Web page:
'After all of the amazing scenery, I finally got to the hot water spring! Beautiful and well attended spring is extremely hot — 50-60 degrees! It is recommended not to bath more than 15 minutes at a time. Some people take mud bath'.
An odd experience is revealed by Jennie Vader on a visit to a banya slash hot spring near Turkestan:
'... and I went to a banya in the middle of the steppe about 30 minutes from Turkestan. The banya is a dome-like structure (called the egg) built over a natural, underground hot spring. We all went into this huge egg and then into our own room which consisted of 2 shower heads and an old bathtub. Basically, you seal up your room and the hot water runs constantly, steaming everything up. You shower like usual and sit in the bathtub of really hot water'.
Then there are the hot springs of Chundzha. Edgekz notes:
'Chundzha is located 243 kilometers east and a four-and-a-half-to five-hour drive from Almaty in the Uighur district of the Almaty region.  The area is home to a whopping 140 mineral springs'. 
It names Mirage, Tumar, Derevushka, Omur Su and Premium spa resorts, all located more or less near Chundzha.
'Hot spring pool at Chundzha
The indoor swimming pool at a Soviet resort in Chundzha in the eastern part of the Almaty Region in Kazakhstan'.
The above picture accompanies an article in the Steppe Times by Jonathan Newell. It links to an article which oddly doesn't mention then hot springs themselves.

More recently mentions Dobyn:
'Experts say the hot springs at Dobyn village are enriched with minerals and contain small amounts of nitrogen. The waters contain silica and trace elements of radon, providing the thermal springs with unique medical and healing qualities'.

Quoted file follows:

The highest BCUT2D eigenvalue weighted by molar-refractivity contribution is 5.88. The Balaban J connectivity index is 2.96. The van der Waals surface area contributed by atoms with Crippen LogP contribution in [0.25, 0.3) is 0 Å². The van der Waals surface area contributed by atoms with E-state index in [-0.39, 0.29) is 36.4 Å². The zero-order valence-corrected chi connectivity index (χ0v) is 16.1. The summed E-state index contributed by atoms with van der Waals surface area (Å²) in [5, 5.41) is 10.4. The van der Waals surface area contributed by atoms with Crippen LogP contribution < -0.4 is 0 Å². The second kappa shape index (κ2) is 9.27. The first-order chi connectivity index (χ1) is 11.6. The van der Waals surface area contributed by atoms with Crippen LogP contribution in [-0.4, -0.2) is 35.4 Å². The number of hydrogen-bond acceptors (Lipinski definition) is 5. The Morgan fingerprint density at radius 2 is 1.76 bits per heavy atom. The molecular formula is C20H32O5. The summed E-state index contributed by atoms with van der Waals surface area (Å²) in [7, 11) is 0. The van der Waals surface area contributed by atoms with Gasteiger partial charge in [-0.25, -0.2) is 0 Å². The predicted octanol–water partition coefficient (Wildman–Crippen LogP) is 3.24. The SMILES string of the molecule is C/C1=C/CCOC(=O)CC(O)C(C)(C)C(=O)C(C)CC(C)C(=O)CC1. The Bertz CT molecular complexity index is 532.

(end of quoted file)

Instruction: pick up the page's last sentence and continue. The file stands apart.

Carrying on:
It goes on to mention how the wellness industry in Kazakhstan is shaping up. Twenty three health centres have been established since 2000, with 13 under construction, among them a Premium Spa Resort (see above). Two-hundred thousand visits were reported in 2011.

There are also mentions made of the following hot springs in Kazakhstan: Tamshaly, Ayak-Kalkan (hot spring 180 km from Almaty, in the village of Baseit), a so-called Mountain Thermal Water Resort.

Edgekz then mentions Rakhmanovsky Klyuchi resort:
'The Rakhmanovsky springs are named for the man who discovered them. Legend has it that Rakhmanov, a local hunter, once wounded a Siberian deer and followed it as it ran into a mountain spring.Rakhmanov discovered that the water was warm and steamy as he continued to track the wounded animal in order to finish it off.But as he approved the stag and aimed for a final shot, he witnessed what he thought was a miracle: The nearly fatally wounded animal lying in the hot mineral waters was suddenly healed, rose up and ran away.Rakhmanov was paralyzed by what he had just seen and couldn’t pull the trigger. Since then, locals have called the healing hot springs after the stunned hunter. To this day, despite their remote location, the Rakhmanovsky springs remain popular and many still believe they offer healing benefits such as reducing pain and improving cardiovascular health. The springs are also thought to help spark regeneration and slow aging.
The major resort in this area is the Rakhmanovsky Klyuchi Resort, which opened in 1964 and can accommodate 80 people'. 
Little other references though.

Finally, a flickr photo reference to a hot spring in their Kazakhstan set. Have my doubts though.

Thursday, October 10, 2013

Chilime Tatopani, Nepal. Source

In hot water. Of Bulnai, Mongolia. Blogged by Costin.

 An instagram by tanqingju. Tibet's Dezhong hot spring

A family portrait:
'Le délice des sources chaudes tout nus'. 
Tsenkher, Mongolia. Source